Petrol and diesel rates across the country have increased once again after a fresh hike on Tuesday. The development comes on a day when international crude oil prices rose further, holding near a more than 13-month high. Here is all you need to know:
February 23, 2021; After a two-day break, fuel prices in the country were hiked again by state-run oil marketing companies (OMCs) on Tuesday. Petrol and diesel rates across the country have been increased by roughly 35 paise each.
The development comes on a day when international crude oil prices rose further, holding near a more than 13-month high. In Delhi, petrol is retailing at Rs 90.93 per litre, while an equal quantity costs Rs 97.34 in Mumbai.
Petrol rates in several cities have crossed the Rs 90-mark. They are Kolkata (Rs 91.12), Chennai (Rs 92.90), Bengaluru (Rs 93.98), Bhubaneshwar (Rs 92), Hyderabad (Rs 94.54), Jaipur (Rs 97.34), Patna (Rs 93.56) and Thiruvananthapuram (Rs 92.81).
Petrol price has already crossed the century-mark in some cities and towns in Madhya Pradesh and Rajasthan. This has led to widespread panic among citizens in the country, who have requested the central government to cut the high rate of taxes on petrol and diesel.
Diesel prices have also seen an equally sharp rise in the country over the past few weeks. After today’s hike, it is retailing at Rs 81.32 per litre in Delhi and Rs 88.44 in Mumbai. It has crossed the Rs 90-mark in several cities and towns in Rajasthan and Madhya Pradesh.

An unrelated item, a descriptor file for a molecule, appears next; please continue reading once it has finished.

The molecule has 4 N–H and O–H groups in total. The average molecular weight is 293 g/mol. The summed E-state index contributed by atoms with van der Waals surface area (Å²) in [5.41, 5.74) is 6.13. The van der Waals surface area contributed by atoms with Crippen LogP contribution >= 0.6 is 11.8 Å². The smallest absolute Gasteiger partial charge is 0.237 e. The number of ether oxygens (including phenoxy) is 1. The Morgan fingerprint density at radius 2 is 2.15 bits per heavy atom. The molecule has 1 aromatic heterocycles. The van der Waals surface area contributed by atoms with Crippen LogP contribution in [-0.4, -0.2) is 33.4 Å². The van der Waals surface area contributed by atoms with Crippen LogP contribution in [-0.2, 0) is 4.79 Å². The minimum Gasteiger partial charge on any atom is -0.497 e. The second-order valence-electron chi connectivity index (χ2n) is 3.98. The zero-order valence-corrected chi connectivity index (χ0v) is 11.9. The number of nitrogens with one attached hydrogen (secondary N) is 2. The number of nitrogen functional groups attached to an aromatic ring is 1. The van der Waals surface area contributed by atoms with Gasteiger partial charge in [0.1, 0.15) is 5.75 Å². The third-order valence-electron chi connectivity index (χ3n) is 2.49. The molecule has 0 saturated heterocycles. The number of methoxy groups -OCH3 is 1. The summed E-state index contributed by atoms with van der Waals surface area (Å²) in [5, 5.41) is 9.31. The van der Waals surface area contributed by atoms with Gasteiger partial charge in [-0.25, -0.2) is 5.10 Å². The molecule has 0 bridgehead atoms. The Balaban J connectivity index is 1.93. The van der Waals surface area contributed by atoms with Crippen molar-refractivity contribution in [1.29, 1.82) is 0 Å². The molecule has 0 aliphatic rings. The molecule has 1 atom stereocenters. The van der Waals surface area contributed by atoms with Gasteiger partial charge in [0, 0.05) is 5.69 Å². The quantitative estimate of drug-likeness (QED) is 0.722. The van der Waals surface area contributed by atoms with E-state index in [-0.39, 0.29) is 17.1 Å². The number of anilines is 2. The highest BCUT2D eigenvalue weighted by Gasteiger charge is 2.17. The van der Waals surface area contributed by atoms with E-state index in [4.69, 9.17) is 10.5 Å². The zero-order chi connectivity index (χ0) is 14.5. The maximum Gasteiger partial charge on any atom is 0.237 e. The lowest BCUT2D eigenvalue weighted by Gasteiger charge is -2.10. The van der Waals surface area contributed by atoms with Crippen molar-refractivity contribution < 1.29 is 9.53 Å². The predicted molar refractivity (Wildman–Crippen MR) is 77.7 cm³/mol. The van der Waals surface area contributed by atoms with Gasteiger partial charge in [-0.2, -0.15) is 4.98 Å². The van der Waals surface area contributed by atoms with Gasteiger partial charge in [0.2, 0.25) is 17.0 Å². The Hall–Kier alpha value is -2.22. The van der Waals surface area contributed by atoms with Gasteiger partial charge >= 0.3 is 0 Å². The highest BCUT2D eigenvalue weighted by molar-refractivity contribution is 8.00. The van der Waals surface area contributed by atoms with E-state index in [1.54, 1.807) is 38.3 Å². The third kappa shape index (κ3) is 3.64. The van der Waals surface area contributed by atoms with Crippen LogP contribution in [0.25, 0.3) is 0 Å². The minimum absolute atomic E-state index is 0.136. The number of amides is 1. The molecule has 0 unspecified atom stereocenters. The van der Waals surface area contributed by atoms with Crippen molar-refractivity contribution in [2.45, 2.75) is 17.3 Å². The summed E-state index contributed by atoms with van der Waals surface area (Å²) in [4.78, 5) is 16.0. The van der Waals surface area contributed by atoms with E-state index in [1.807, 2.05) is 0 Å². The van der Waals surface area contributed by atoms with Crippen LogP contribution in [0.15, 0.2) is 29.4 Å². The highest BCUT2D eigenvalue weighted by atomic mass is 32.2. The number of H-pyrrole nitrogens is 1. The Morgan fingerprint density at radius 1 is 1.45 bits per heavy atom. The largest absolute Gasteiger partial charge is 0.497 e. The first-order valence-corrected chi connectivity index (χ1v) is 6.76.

The hike in diesel prices seems to be a bigger worry for citizens and several industries as it will have a cascading impact on the prices of many other commodities that have to be transported.
As petrol and diesel rates in the country continue to rise unabated, even Reserve Bank of India (RBI) Governor Shaktikanta Das has called for a reduction in indirect taxes on fuel.
He called for proactive supply-side measures in a co-ordinated matter by the Centre and states.
“Proactive supply-side measures, particularly in enabling a calibrated unwinding of high indirect taxes on petrol and diesel in a co-ordinated manner by centre and states are critical to contain further build-up of cost-pressures in the economy,” Das said.
It may be noted that central and state taxes make up for 60 per cent of the retail cost of petrol and over 54 per cent in the case of diesel.
While Prime Minister Narendra Modi had earlier blamed the previous UPA regime for the fuel price crisis in India, Union Finance Minister Nirmala Sitharaman also agreed a few days ago that both Centre and state should hold talks to bring down the retail cost of petrol and diesel.